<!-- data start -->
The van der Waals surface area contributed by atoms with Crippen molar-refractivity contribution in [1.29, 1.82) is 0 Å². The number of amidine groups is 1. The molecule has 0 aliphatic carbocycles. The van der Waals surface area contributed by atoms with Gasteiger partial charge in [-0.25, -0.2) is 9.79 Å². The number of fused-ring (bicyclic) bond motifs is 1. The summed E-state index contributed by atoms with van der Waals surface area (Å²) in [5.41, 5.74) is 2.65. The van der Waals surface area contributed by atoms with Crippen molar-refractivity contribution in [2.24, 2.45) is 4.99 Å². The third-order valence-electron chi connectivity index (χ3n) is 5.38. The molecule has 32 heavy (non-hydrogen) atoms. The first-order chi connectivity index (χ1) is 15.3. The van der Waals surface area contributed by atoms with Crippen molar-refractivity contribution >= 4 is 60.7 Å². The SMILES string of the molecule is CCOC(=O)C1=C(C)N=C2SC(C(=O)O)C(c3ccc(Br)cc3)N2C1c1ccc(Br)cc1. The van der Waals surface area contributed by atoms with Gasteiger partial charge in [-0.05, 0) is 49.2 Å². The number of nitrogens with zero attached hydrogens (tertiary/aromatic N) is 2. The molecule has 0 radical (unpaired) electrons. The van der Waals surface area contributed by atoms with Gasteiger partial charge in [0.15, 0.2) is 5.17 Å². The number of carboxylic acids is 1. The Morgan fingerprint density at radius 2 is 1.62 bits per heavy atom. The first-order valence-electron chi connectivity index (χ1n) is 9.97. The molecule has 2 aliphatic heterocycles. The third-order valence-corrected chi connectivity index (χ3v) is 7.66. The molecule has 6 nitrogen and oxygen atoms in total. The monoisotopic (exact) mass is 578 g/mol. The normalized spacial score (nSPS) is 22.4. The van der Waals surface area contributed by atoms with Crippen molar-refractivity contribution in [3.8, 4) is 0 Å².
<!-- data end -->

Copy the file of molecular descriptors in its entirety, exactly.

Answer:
The van der Waals surface area contributed by atoms with Crippen molar-refractivity contribution in [1.29, 1.82) is 0 Å². The number of amidine groups is 1. The molecule has 0 aliphatic carbocycles. The van der Waals surface area contributed by atoms with Gasteiger partial charge in [-0.25, -0.2) is 9.79 Å². The number of fused-ring (bicyclic) bond motifs is 1. The summed E-state index contributed by atoms with van der Waals surface area (Å²) in [5.41, 5.74) is 2.65. The van der Waals surface area contributed by atoms with Crippen molar-refractivity contribution in [2.24, 2.45) is 4.99 Å². The third-order valence-electron chi connectivity index (χ3n) is 5.38. The molecule has 32 heavy (non-hydrogen) atoms. The first-order chi connectivity index (χ1) is 15.3. The van der Waals surface area contributed by atoms with Crippen molar-refractivity contribution >= 4 is 60.7 Å². The SMILES string of the molecule is CCOC(=O)C1=C(C)N=C2SC(C(=O)O)C(c3ccc(Br)cc3)N2C1c1ccc(Br)cc1. The van der Waals surface area contributed by atoms with Gasteiger partial charge in [-0.05, 0) is 49.2 Å². The number of nitrogens with zero attached hydrogens (tertiary/aromatic N) is 2. The molecule has 0 radical (unpaired) electrons. The van der Waals surface area contributed by atoms with Gasteiger partial charge in [0.15, 0.2) is 5.17 Å². The number of carboxylic acids is 1. The Morgan fingerprint density at radius 2 is 1.62 bits per heavy atom. The first-order valence-electron chi connectivity index (χ1n) is 9.97. The molecule has 2 aliphatic heterocycles. The third-order valence-corrected chi connectivity index (χ3v) is 7.66. The molecule has 6 nitrogen and oxygen atoms in total. The monoisotopic (exact) mass is 578 g/mol. The normalized spacial score (nSPS) is 22.4. The van der Waals surface area contributed by atoms with Crippen molar-refractivity contribution in [3.8, 4) is 0 Å².